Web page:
Chris Giles heads an acquisitive Scottish broker that is having a considerable impact on the English market. He explains his strategy to Andrew Holt
Not since William Wallace, has a Scot made such impressive inroads into England. Chris Giles, the group chief officer of Giles Insurance Brokers (GIB), has made his mark in England after making acquisitions up and down the country and even planting a presence in Wales.
GIB jumped 23 places from the Insurance Times top 50 last year, to 25 this year, as a result of an aggressive acquisition strategy. In the past 10 months the company has made 10 acquisitions including Ink Underwriting, which added an instant £25m to its Gross Written Premium (GWP).
Chris Giles is proud to note that he remains Scotland’s biggest independent regional broker, where 35% of its business derives. The rest comes from his broker bases in England. GIB is headquartered in Glasgow but operates through a national network of 17 branches. Giles has Derek Gardner, managing director at GIB, to thank for assessing the right acquisition targets. But he also commends colleagues Mark Quinn and Howard Pearson, another managing director for contributing to GIB’s business plans.
“We want to be represented in all areas of the UK,” Giles says in a determined tone, which one would expect from an entrepreneur whose company controls some £200m GWP.
GIB was involved in a capital raising exercise where it secured £100m from backers Gresham. The private equity firm has agreed to make £100m available for the group, over three times the pre-agreed amount of £30m.
Giles says: “We think this will give us much greater opportunities for acquisitions. With that money we hope to make 10 acquisitions over the next year or two. We want to go to the stock market with a premium income of between £250m and £300m, it will take us two years to get there,” Giles says.
He adds: “We will want to go to the main market, not AIM, because we believe the benefits are greater there. It is unlikely that we will make a £50m or £60m acquisition. Our model is all about integration.
“We expect companies to take on our systems and our brandings. Although this might make it more difficult to make acquisitions, it is the right way to move forward.”
Giles adds that he will not reduce his one third shareholding in the company, although his investor partners may opt to review their position at a later date.
But it has been the reality of the market which has forced GIB to focus on acquisitions in England and Wales after being snubbed by brokers in Scotland.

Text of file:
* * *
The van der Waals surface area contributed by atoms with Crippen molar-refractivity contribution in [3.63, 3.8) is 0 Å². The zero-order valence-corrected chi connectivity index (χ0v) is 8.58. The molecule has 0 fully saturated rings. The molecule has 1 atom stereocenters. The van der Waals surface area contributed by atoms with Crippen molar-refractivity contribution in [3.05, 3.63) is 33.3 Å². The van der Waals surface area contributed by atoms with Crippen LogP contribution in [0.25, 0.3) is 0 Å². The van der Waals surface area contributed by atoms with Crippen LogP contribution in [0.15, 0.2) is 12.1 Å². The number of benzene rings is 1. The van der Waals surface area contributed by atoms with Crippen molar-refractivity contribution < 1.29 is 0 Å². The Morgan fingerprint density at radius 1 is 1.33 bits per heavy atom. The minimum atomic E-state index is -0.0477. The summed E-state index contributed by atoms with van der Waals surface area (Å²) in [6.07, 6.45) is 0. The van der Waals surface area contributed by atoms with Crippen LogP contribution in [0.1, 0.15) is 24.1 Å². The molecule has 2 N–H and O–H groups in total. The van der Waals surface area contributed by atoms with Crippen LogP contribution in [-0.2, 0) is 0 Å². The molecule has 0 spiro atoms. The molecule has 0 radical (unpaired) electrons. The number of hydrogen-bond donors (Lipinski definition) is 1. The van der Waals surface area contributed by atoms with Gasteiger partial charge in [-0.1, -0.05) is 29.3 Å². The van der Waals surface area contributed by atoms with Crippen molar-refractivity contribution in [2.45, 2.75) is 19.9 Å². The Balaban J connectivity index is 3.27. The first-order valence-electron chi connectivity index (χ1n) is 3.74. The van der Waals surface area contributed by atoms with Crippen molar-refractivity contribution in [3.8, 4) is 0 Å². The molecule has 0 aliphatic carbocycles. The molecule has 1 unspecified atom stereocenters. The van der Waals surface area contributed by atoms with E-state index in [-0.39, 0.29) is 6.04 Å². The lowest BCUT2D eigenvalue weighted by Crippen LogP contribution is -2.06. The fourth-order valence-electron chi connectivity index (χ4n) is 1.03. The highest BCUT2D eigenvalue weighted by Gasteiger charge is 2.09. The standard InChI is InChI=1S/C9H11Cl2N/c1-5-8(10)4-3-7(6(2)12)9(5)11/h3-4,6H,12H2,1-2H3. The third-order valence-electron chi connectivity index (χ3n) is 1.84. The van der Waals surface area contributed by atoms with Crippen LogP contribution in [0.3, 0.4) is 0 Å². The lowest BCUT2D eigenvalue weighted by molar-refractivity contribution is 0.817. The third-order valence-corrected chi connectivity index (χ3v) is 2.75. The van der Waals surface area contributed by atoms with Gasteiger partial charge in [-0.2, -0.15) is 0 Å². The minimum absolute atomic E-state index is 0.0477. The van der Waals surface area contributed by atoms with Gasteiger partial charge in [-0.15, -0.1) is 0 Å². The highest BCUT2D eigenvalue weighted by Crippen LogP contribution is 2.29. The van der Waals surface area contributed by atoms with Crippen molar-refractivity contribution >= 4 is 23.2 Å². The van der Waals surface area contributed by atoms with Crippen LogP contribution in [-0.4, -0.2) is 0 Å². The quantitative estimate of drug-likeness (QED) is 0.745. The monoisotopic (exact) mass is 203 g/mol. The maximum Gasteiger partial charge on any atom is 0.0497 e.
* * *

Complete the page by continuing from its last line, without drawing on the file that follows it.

“We are trying to make acquisitions in Scotland, but nobody will sell,” admits Giles.
This contrasts to England where he said there was a healthy pipeline of acquisitions. For example, the takeover of commercial fleet and courier broker Kerwin Smith in April, brought GIB’s premium income to £135m and add weight to the broker’s presence in the North.
Giles has a clear message to express about his acquisition strategy, and it comes down simply to independence. “Given our commitment to remain independent we believe that brokers will want to align themselves with an independent broker,” Giles says.
“We expect companies to take on our systems and our brandings, and although this might make it more difficult to make acquisitions, it is the right way to move forward
“Our strategy is to continue to build our regional network and to take a leading role in the consolidation of the fragmented commercial insurance market.
“We expect companies to take on our systems and our brandings, and although this might make it more difficult to make acquisitions, it is the right way to move forward.”
And what about the much talked about AXA purchases? “Smart & Cook has gone to AXA and that will create space for us,” says Giles.
This independence focus has spread across the country. It has seen GIB open a Manchester base in September last year, and bridge the gap into Yorkshire in November by acquiring two Yorkshire brokers – Richmond Insurance Brokers and Calvert Glover – both based in Bradford. And a new office was opened in Cardiff in March.
The Wales office alone aims to generate £1m GWP in the first year, and is the hub of the company’s motor trade business for south west England and South Wales.
For a man with such Scottish connection Giles was in fact born in England and brought up in Scotland. He began his insurance career in Liverpool with a leading broker. Describing himself as a risk taker, he says: “I’m a risk preferring person.”
And he adds: “I love insurance. I love the way the value chain works. I love chasing business as well as winning business. The politics is fascinating.”
GIB is a newly-accredited member of Lloyd’s and Giles says it will be seeking to expand its presence in the London market.
This summer GIB continued its consolidation drive with the acquisition of Ink Underwriting. The purchase of the Essex-based underwriting agency added approximately £25m GWP to the company’s business.
Ink specialises in liability insurance for the printing sector. It is also diversifying into new industry sectors such as general liability insurance for the construction industry.
The acquisition came two months after the purchase of Wigan-based fleet and courier broker Kerwin Smith.
The acquisition of an underwriting agency was always on the cards. “We said we would purchase an underwriting agency and it’s easier to buy an agency rather than set one up.”
There is no doubt that with his impressive purchasing track record, Giles has further acquisition surprises on the cards for the future.
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